Sunday, December 14, 2003

Saddam Hussein

The crimes of the former Iraqi dictator, Saddam Hussein are going to be dissected at excruciating length during his forthcoming trial in Iraq. He will not be much to look at. An aging lump of a man, who under close examination will probably repeat himself. The cameras will notice other things too: the imperfections in his teeth, the graying of his hair; the blotchy skin. All the things that a man in his late sixties reveals without flattering lighting and a bespoke suit. He will be altogether too pathetic a figure to absorb the hatred or to provide the justice which the legacy of human suffering seems to demand. So we will look further afield.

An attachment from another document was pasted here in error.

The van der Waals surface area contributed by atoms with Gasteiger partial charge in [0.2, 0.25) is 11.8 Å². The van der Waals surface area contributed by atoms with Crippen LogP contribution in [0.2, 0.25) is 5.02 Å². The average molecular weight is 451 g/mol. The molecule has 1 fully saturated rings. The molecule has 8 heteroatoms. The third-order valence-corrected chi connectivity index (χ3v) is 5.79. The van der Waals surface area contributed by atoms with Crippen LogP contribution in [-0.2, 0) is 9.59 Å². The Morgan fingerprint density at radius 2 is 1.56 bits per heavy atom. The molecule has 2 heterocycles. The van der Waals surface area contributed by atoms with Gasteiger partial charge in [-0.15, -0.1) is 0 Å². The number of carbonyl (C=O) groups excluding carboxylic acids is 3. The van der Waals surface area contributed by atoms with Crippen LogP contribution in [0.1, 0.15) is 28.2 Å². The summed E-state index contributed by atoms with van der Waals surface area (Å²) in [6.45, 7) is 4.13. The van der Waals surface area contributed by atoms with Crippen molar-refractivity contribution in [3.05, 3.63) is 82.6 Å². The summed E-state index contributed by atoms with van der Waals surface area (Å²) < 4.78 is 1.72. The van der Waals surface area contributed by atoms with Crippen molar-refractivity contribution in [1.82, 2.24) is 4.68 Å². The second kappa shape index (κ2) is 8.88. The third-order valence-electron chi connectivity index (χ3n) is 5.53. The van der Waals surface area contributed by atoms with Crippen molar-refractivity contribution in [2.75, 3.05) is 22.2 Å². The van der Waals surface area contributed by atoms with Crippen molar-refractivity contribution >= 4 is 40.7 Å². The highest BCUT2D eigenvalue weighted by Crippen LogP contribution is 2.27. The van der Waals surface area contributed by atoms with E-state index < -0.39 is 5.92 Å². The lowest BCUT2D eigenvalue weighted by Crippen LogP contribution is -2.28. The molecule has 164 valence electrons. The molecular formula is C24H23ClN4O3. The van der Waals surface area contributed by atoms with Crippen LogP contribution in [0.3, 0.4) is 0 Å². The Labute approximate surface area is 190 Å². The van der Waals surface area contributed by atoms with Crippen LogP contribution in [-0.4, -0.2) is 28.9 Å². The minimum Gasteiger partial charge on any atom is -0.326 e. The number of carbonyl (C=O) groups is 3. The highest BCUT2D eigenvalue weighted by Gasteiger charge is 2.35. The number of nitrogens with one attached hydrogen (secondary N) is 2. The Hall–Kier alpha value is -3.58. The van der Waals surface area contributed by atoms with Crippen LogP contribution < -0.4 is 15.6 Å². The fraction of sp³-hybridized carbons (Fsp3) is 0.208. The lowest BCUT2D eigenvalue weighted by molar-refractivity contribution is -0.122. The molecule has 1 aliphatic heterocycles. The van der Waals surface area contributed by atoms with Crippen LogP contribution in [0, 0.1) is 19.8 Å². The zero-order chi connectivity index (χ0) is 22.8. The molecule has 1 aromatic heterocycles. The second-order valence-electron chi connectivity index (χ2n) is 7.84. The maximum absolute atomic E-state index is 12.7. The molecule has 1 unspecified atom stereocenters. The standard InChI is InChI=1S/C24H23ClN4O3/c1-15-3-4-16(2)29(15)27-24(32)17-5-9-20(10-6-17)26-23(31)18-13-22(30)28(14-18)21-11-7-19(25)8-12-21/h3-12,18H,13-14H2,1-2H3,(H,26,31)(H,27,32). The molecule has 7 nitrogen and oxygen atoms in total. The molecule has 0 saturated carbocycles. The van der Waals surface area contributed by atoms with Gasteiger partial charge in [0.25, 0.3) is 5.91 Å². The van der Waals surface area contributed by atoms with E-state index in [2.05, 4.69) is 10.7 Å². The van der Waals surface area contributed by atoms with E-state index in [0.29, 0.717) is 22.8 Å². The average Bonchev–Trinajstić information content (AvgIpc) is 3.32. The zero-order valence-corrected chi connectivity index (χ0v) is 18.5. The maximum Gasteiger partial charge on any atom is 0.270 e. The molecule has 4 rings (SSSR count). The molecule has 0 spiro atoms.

Although they will not be present, the United Nations, France, Germany and to a certain extent, the past leaders of United States will share the dock with him. For no one will credit that this miserable wreck, this shell of a man could have been responsible for all that he will be charged with. He will seem too small for that. Yet not so. The magnificence of nations often conceals the smallness of their acts; and from their petty corruptions and idiocies this tapestry of tragedy has been woven.

Tomorrow and tomorrow and tomorrow creeps in this petty pace
from day to day to the last syllable of recorded time.
And all our yesterdays have lighted fools the way to dusty death.